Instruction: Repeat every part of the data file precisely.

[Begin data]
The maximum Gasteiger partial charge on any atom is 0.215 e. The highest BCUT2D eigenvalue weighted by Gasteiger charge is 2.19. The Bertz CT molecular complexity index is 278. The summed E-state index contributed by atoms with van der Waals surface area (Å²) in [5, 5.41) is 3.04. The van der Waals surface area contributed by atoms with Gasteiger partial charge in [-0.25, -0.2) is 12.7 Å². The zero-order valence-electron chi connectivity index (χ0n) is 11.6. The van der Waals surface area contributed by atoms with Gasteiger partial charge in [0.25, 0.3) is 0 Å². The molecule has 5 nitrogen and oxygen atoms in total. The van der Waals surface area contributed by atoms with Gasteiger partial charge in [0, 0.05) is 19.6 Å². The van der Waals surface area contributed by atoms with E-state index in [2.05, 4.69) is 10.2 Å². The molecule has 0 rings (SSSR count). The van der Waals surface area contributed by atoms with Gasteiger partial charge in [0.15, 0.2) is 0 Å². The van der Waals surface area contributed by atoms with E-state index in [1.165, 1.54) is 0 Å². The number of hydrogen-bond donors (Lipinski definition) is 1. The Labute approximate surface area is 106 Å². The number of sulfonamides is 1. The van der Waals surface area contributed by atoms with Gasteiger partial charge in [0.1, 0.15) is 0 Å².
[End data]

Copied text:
The maximum Gasteiger partial charge on any atom is 0.215 e. The highest BCUT2D eigenvalue weighted by Gasteiger charge is 2.19. The Bertz CT molecular complexity index is 278. The summed E-state index contributed by atoms with van der Waals surface area (Å²) in [5, 5.41) is 3.04. The van der Waals surface area contributed by atoms with Gasteiger partial charge in [-0.25, -0.2) is 12.7 Å². The zero-order valence-electron chi connectivity index (χ0n) is 11.6. The van der Waals surface area contributed by atoms with Gasteiger partial charge in [0.25, 0.3) is 0 Å². The molecule has 5 nitrogen and oxygen atoms in total. The van der Waals surface area contributed by atoms with Gasteiger partial charge in [0, 0.05) is 19.6 Å². The van der Waals surface area contributed by atoms with E-state index in [2.05, 4.69) is 10.2 Å². The molecule has 0 rings (SSSR count). The van der Waals surface area contributed by atoms with Gasteiger partial charge in [0.15, 0.2) is 0 Å². The van der Waals surface area contributed by atoms with E-state index in [1.165, 1.54) is 0 Å². The number of hydrogen-bond donors (Lipinski definition) is 1. The Labute approximate surface area is 106 Å². The number of sulfonamides is 1. The van der Waals surface area contributed by atoms with Gasteiger partial charge in [0.1, 0.15) is 0 Å².